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Why Harris Did Not Tackle Energy During López Obrador Meeting

By Cas Biekmann | Mon, 05/10/2021 - 12:35

During the past few months, the US has been vocal about Mexican President Andrés Manuel López Obrador’s policy direction in the energy sector, pointing that measures that place Mexican companies PEMEX and CFE at the forefront have been detrimental to the investments and operations of US-based companies. But during a call between US Vice President Kamala Harris and President López Obrador, the tone stayed cordial and the matter of energy was only lightly addressed. This comes as no surprise considering the country’s diplomatic relationship, experts say.

“The videoconference between President López Obrador and Vice President Kamala Harris has concluded. It was a very cordial political dialogue based on substantial similarities. A close relationship built on trust and respect is being built,” tweeted Mexico’s Minister of Foreign Affairs, Marcelo Ebrard right after the meeting on May 7.

This might not have been the approach US investors and private companies hoped for. For example, the Office of the US Trade Representative (USTR) voiced its concern about Mexico’s energy policy direction just last month. In 2020, companies and investors wrote a letter to Congress to raise the alarm. Before the meeting, Mexican newspaper Expansion predicted that Harris and López Obrador would find common ground in the pressing border-migration and vaccines issues but could butt heads when it came to energy policy.

The meeting did not go into the topic at all, according to El Economista. Before the meeting, López Obrador sent a diplomatic note asking Washington about its role in funding Mexicans Against Corruption and Impunity, which he denounced as an “interventionist act that violated our sovereignty,” and as “promoting a form of coup.” Nevertheless, the President also stressed the commonalities between both countries and their need to cooperate.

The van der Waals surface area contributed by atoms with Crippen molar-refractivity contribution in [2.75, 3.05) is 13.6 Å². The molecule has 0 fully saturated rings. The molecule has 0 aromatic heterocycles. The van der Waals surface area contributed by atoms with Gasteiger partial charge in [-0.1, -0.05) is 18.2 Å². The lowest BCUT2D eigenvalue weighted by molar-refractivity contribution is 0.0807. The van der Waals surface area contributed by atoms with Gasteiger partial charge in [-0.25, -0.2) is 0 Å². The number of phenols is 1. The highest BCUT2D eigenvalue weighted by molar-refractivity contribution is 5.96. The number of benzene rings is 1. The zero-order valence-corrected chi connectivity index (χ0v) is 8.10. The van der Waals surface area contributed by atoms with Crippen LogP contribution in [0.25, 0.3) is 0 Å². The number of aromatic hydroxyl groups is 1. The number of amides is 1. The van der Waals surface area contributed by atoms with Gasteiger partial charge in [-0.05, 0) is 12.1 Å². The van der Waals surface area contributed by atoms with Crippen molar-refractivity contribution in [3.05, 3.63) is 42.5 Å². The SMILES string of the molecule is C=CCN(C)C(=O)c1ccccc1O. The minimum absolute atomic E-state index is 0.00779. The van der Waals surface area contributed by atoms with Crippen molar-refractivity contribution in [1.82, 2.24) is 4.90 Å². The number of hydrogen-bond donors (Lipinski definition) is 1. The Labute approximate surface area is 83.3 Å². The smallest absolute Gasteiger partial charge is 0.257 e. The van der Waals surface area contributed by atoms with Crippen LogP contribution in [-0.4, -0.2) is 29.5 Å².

Harris’ office released a statement after the meeting, which said that the countries would collaborate to fight unemployment, limited market access and climate change. Even though one could read concerns surrounding the energy sector ‘limited market access,’ energy itself does not appear to have been a main focus of the conversation.

Lisa Viscidi, Director of the Energy, Climate Change and Extractive Industries Program at Inter-American Dialogue, told BNAmericas that the US is already using the available tools to tackle the issue: “I do not know if the Biden administration will go beyond calling it out and being publicly critical, which is what slightly happened so far. There have been a couple of instances where US officials have stated their concerns about the nationalization of the energy sector, particularly because it really affects renewable investments. If it only affected oil and gas, I am not sure they would have criticized it,” she explained, later adding that “there is only so much the US can do,” since it cannot directly intervene within Mexico’s sovereign affairs.

The data used in this article was sourced from:  
Reuters, Expansion, BNAmericas, DW
Cas Biekmann Cas Biekmann Journalist and Industry Analyst